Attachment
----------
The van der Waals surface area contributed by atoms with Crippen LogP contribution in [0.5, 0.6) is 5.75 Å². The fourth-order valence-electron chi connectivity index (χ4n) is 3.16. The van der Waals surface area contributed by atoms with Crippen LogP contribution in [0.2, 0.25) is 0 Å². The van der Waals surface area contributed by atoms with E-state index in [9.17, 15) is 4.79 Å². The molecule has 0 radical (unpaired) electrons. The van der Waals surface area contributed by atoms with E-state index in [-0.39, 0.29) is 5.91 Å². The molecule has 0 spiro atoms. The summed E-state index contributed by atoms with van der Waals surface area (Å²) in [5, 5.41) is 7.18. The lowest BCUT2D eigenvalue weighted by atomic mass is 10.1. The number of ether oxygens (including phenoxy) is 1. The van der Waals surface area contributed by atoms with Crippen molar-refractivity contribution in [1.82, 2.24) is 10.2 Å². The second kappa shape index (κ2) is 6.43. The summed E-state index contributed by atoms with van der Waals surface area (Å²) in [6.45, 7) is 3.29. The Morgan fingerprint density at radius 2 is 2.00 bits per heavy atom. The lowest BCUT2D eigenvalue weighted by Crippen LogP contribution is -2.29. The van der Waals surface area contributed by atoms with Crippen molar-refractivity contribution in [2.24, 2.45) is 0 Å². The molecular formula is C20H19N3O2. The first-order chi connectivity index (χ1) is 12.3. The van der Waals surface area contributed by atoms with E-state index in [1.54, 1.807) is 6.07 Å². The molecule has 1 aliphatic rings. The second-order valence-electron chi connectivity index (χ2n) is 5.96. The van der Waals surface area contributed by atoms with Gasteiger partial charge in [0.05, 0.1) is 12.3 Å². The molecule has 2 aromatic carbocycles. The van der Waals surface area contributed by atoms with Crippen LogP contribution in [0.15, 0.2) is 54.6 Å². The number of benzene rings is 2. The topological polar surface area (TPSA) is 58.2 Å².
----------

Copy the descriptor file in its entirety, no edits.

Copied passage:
The van der Waals surface area contributed by atoms with Crippen LogP contribution in [0.5, 0.6) is 5.75 Å². The fourth-order valence-electron chi connectivity index (χ4n) is 3.16. The van der Waals surface area contributed by atoms with Crippen LogP contribution in [0.2, 0.25) is 0 Å². The van der Waals surface area contributed by atoms with E-state index in [9.17, 15) is 4.79 Å². The molecule has 0 radical (unpaired) electrons. The van der Waals surface area contributed by atoms with E-state index in [-0.39, 0.29) is 5.91 Å². The molecule has 0 spiro atoms. The summed E-state index contributed by atoms with van der Waals surface area (Å²) in [5, 5.41) is 7.18. The lowest BCUT2D eigenvalue weighted by atomic mass is 10.1. The number of ether oxygens (including phenoxy) is 1. The van der Waals surface area contributed by atoms with Crippen molar-refractivity contribution in [1.82, 2.24) is 10.2 Å². The second kappa shape index (κ2) is 6.43. The summed E-state index contributed by atoms with van der Waals surface area (Å²) in [6.45, 7) is 3.29. The Morgan fingerprint density at radius 2 is 2.00 bits per heavy atom. The lowest BCUT2D eigenvalue weighted by Crippen LogP contribution is -2.29. The van der Waals surface area contributed by atoms with Crippen molar-refractivity contribution in [2.24, 2.45) is 0 Å². The molecular formula is C20H19N3O2. The first-order chi connectivity index (χ1) is 12.3. The van der Waals surface area contributed by atoms with E-state index in [1.54, 1.807) is 6.07 Å². The molecule has 1 aliphatic rings. The second-order valence-electron chi connectivity index (χ2n) is 5.96. The van der Waals surface area contributed by atoms with Gasteiger partial charge in [0.05, 0.1) is 12.3 Å². The molecule has 2 aromatic carbocycles. The van der Waals surface area contributed by atoms with Crippen LogP contribution in [0.15, 0.2) is 54.6 Å². The number of benzene rings is 2. The topological polar surface area (TPSA) is 58.2 Å².